An interesting quirk of today's music is that a record can be great without being particularly good. "A/B Til Infinity," by David Psutka, AKA Egyptrixx, is one example. It's a dualistic exercise in dark electronica, a pleasing and exquisitely crafted collection that's chock full of not much ideas.
Compared to "Bible Eyes," Egyptrixx's previous effort, this new album shows a consolidation of technique. There are no first-release jitters, here. Psutka is no longer trying to show everything he's capable of, and A/B radiates the confidence of a personal project reaching adulthood. He has all the 'trixx he needs, and now appears to respect their limits as well.
The entire territory of "A/B Til Infinity" is, in fact, staked out by the end of the third song. It's a schizophrenic realm, neatly divided between dark New Age-ish dirges, and dance-y numbers. The title track, number 2, feels straight out of the 80s New Age playbook. It's Jean-Michel Jarre, circa "Oxygene": all ominous pads and stiff arpeggios, until an insistent handclap brings it up to date. Somewhat, at least. Psutka seems to want something that could be played at the Acropolis. It's all very literal, and feels odd when followed by "Alta Civilization," a lush and very contemporary lesson in lurching tech-house.
Re-treading New Age is a safe move. Probably too safe. The only thing that is immune to critical bombast, these days, is the "authenticity" of the offensive: Black Metal, bad 80s, cheesy types of Ambient, violent Rap, and noise of various kinds. The invocation of a likable form of crap puts Egyptrixx in a very secure position. In fact, there are several strains of the atmospheric on "A/B Til Infinity," and all sound a bit easy. Sadly, for example, Psutka chose to pull out the shopworn Noir of British RainyNightBus music. By rights, Burial—or maybe Orson Welles—should be getting royalties from everyone who opens a track with rain, distance police sirens, and ominous footsteps on the stairs. The stuff is reliably beautiful, and it feels like hedged bets.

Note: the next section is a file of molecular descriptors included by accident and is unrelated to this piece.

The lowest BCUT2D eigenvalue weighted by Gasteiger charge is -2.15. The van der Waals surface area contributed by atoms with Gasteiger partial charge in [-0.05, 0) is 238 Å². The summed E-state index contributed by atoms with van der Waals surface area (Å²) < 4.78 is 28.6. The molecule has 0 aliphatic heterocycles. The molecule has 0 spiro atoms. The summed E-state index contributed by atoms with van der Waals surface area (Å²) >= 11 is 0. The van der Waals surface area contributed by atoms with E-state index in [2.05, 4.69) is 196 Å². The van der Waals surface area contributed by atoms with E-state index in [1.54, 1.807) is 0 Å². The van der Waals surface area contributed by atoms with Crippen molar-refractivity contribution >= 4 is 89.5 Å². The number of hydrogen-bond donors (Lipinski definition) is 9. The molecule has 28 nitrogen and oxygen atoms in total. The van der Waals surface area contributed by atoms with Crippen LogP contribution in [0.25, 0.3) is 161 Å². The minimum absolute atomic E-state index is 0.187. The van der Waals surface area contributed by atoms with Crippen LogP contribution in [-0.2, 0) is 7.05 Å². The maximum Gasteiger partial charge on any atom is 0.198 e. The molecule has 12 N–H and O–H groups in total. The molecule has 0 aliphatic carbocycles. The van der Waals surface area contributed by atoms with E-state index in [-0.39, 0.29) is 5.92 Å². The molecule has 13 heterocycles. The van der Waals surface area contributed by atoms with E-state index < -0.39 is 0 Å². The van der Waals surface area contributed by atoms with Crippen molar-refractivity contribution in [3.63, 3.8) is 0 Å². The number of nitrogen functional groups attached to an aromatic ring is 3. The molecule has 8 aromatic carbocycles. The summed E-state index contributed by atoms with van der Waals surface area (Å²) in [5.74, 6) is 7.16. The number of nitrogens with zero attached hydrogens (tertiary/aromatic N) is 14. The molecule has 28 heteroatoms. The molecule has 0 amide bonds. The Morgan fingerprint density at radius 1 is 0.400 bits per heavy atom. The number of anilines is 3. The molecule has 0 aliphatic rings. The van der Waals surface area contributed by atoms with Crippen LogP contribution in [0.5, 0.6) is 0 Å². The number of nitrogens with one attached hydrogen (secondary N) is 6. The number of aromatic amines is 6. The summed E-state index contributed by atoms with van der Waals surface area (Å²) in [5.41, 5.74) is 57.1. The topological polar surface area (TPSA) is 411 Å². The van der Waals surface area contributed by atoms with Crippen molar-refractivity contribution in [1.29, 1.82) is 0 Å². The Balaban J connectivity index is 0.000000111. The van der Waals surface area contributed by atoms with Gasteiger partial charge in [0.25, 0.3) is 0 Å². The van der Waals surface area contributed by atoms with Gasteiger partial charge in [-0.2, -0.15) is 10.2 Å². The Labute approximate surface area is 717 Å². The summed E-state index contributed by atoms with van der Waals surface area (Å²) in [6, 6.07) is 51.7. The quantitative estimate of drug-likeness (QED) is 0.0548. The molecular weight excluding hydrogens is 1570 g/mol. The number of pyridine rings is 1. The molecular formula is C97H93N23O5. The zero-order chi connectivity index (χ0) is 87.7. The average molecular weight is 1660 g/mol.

Tactically, the schizo structure is medicine and sugar. Half of the LP establishes its "concept"—facile as it may be—and the other gives us sounds we can nod our heads to. I have to admit a huge suspicion of records that use this formula. Disingenuous bands like Crystal Castles love it; it allows them to present themselves as "edgy" while remaining completely digestible. But Egyptrixx is a clever guy, and we had best read the title as a little cheeky. The "A/B" refers to this album, but also to the recipe that defines most popular music. It could theoretically go on forever; in reality, "Infinity" barely lasts 45 minutes.
What more than saves the record from ironizing triviality is that both "A" and "B" are, for the most part, shockingly well done. The music is dense, and perfectly spatialized. There's real depth, between a breathy aether and a bowel-quaking rumble that fulminates at the low end—exploding in throbs that are reminiscent of Pantha du Prince or Caribou at their best. The sounds themselves are nicely made, existing (again, after Oxygene) at some nimble fulcrum between analogue and digital.
Even better, the album progressively merges the influences of Arena Ambient and danceability during its second half. And here's where it all gets genuinely weird, and very good. Psutka's works are themselves interestingly, if intuitively, composed—even more so when they combine totally opposed genres, rather than alternating among them. These blend in strange ways, and evolve satisfyingly over three and four minute outings. The songs don’t appear to be driven by musical ideas, but instead by a smart combination of stylistic elements. This, ironically, is what is so attractive about the proposition of "A/B Til Infinity." It may be an accident of the medium, or it might be a sly creative wit, an act of misdirection. A+B. It's something to think about. For now, at least, that's enough.
01. Ax//s (intro)
02. A/B til Infinity
03. Alta Civilization
04. Bad Boy (reduced)
08. My Life is Vivid, My Eyes are Open